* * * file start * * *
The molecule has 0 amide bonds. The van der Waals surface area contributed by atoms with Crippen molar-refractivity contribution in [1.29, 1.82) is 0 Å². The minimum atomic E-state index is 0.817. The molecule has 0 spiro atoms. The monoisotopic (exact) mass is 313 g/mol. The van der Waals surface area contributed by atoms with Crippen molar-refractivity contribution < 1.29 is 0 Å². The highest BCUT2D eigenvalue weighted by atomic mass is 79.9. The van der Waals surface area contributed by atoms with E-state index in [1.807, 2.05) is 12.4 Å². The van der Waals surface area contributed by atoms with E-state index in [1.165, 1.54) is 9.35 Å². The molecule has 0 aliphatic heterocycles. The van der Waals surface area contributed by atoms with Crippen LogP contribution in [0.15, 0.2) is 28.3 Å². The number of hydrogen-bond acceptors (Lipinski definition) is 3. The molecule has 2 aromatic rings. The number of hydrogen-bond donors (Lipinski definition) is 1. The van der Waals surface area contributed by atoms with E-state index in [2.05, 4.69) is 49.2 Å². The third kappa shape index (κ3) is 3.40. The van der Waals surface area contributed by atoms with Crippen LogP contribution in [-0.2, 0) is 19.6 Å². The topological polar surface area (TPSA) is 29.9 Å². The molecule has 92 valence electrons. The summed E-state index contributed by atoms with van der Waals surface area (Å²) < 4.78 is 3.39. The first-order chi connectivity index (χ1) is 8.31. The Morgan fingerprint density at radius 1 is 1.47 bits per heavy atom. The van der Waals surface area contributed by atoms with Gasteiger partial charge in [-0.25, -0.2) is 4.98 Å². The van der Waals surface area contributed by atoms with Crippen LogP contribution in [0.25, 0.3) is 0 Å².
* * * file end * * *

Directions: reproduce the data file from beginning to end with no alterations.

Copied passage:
The molecule has 0 amide bonds. The van der Waals surface area contributed by atoms with Crippen molar-refractivity contribution in [1.29, 1.82) is 0 Å². The minimum atomic E-state index is 0.817. The molecule has 0 spiro atoms. The monoisotopic (exact) mass is 313 g/mol. The van der Waals surface area contributed by atoms with Crippen molar-refractivity contribution < 1.29 is 0 Å². The highest BCUT2D eigenvalue weighted by atomic mass is 79.9. The van der Waals surface area contributed by atoms with E-state index in [1.807, 2.05) is 12.4 Å². The van der Waals surface area contributed by atoms with E-state index in [1.165, 1.54) is 9.35 Å². The molecule has 0 aliphatic heterocycles. The van der Waals surface area contributed by atoms with Crippen LogP contribution in [0.15, 0.2) is 28.3 Å². The number of hydrogen-bond acceptors (Lipinski definition) is 3. The molecule has 2 aromatic rings. The number of hydrogen-bond donors (Lipinski definition) is 1. The van der Waals surface area contributed by atoms with E-state index in [2.05, 4.69) is 49.2 Å². The third kappa shape index (κ3) is 3.40. The van der Waals surface area contributed by atoms with Crippen LogP contribution in [-0.2, 0) is 19.6 Å². The topological polar surface area (TPSA) is 29.9 Å². The molecule has 92 valence electrons. The summed E-state index contributed by atoms with van der Waals surface area (Å²) < 4.78 is 3.39. The first-order chi connectivity index (χ1) is 8.31. The Morgan fingerprint density at radius 1 is 1.47 bits per heavy atom. The van der Waals surface area contributed by atoms with Gasteiger partial charge in [-0.25, -0.2) is 4.98 Å². The van der Waals surface area contributed by atoms with Crippen LogP contribution in [0.25, 0.3) is 0 Å².